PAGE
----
John J. Mearsheimer, a political scientist, gave a lecture in 2015, shown in the video above, explaining why this was a mistake.  He said, “The West is leading Ukraine down the primrose path and the end result is Ukraine is going to get wrecked.”

A current Ukrainian meme

Ukraine and the new NATO members felt emboldened to defy Russia because they thought the United States would protect them and back them up.  

But the U.S. government and the other NATO allies didn’t have the capability or the will to protect them.  The various U.S. administrations never thought they would actually be called upon to fight for their new allies.   Putin called their bluff.

We Americans have the excuse that Ukraine is not officially a member of NATO.   But what if Russia attacked a NATO nation and took over some small territory.  

What could the USA do besides impose more economic sanctions?  History shows sanctions do not deter aggression.  They hurt the common people, but not the rulers.

I imagine that all the east European allies, if they had known a few years go what they know now, would have been willing to settle for what President Putin proposed in his ultimatum: (1) No NATO membership for Ukraine, (2) Autonomy of Luhansk and Donetz, (3) No missile weapons in Poland and Rumania, etc.  None of these things would be impossible to live with.

The Wolfowitz Doctrine said that the way to make United States secure. is to through world domination.  The reality is just the opposite.  Pursuit of this goal has drained American military and economic strength and raised up new enemies.

None of this is intended to justify Russia’s invasion of Ukraine.  The invasion is legally and morally wrong and will lead to deaths and suffering of innocent people.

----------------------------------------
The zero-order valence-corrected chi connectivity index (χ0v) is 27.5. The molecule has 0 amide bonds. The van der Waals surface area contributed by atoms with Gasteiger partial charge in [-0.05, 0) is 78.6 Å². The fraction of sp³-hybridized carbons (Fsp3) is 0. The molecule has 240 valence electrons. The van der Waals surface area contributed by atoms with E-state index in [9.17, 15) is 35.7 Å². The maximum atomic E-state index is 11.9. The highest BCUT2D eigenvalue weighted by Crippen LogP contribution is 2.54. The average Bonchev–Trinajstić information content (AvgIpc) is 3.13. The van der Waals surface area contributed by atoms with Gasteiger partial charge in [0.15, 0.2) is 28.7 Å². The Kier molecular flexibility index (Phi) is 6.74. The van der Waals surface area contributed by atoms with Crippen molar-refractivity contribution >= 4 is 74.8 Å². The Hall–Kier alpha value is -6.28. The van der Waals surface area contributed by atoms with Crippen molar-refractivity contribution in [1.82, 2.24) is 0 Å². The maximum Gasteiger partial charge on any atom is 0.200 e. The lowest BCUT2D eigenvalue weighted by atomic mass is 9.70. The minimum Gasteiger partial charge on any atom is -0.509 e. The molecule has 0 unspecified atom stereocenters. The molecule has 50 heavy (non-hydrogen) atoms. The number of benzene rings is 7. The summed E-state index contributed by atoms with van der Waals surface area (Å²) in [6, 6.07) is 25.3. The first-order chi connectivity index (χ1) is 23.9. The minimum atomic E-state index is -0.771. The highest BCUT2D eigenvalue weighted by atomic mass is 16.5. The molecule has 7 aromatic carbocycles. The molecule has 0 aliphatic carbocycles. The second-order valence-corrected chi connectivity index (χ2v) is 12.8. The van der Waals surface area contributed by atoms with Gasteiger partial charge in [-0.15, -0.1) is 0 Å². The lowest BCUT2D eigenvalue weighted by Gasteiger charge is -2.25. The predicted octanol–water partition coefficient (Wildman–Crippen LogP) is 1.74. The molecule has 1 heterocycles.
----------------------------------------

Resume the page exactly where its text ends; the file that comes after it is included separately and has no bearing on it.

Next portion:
For whatever it’s worth, I condemn Putin.   He is ruthless.  He is authoritarian.  He lives in a billion-dollar palace financed by graft.    But what good is my condemnation?  It doesn’t affect anything.

Of course nothing I write on this blog affects the Biden administration either.  But Biden’s administration is my government and I have a responsibility as a citizen to speak up about it, as futile as my words may turn out to be.

The lesson: Nations and individuals should not make promises they cannot keep, or threats they are unable to carry out.


In Unflinching Speech, Biden Vows That Putin Will “Bear the Consquences” for War by Charlotte Klein and Eric Lutz for Vanity Fair.

Russia Moves Troops Into Donbass by Yves Smith for Naked Capitalism.

Unjustified and unprovoked? Russia’s ongoing military operation in Ukraine by Gilbert Doctorow.

Kiev Falling: It Did Not Have to Happen by Rod Dreher for The American Conservative.


Afterthought.  I didn’t think Putin would actually invade Ukraine because I thought it was more to his advantage to threaten invasion than to actually invade.  I also thought it didn’t make sense to keep an invasion force in being for weeks and thereby give the enemy time to prepare.  I was wrong (as I often am).   I suppose he was giving the USA and its allies one last chance to grant his demands.

Another thing I thought was that if he did invade, it would have been just to guarantee the security of the Donbas republics.  But that wouldn’t have benefitted him.  Ukraine would have been split into a West Ukraine and an East Ukraine, like Germany during the Cold War, with the larger and richer part aligned with the West.

The third thing I overlooked is that Putin’s goal is to roll back NATO and end the USA’s position as the world’s only dominant superpower.  It will take more than overrunning Ukraine to accomplish that goal.

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One Response to “Why couldn’t the USA and Russia be friends?”

  1. Fred (Au Natural) Says:

    Putin had best check his six. China is in a much better position to try and displace the US as number 1 than Russia is. Russia’s economy is terrible and his demographics are worse. He could very easily end up as China’s sock puppet.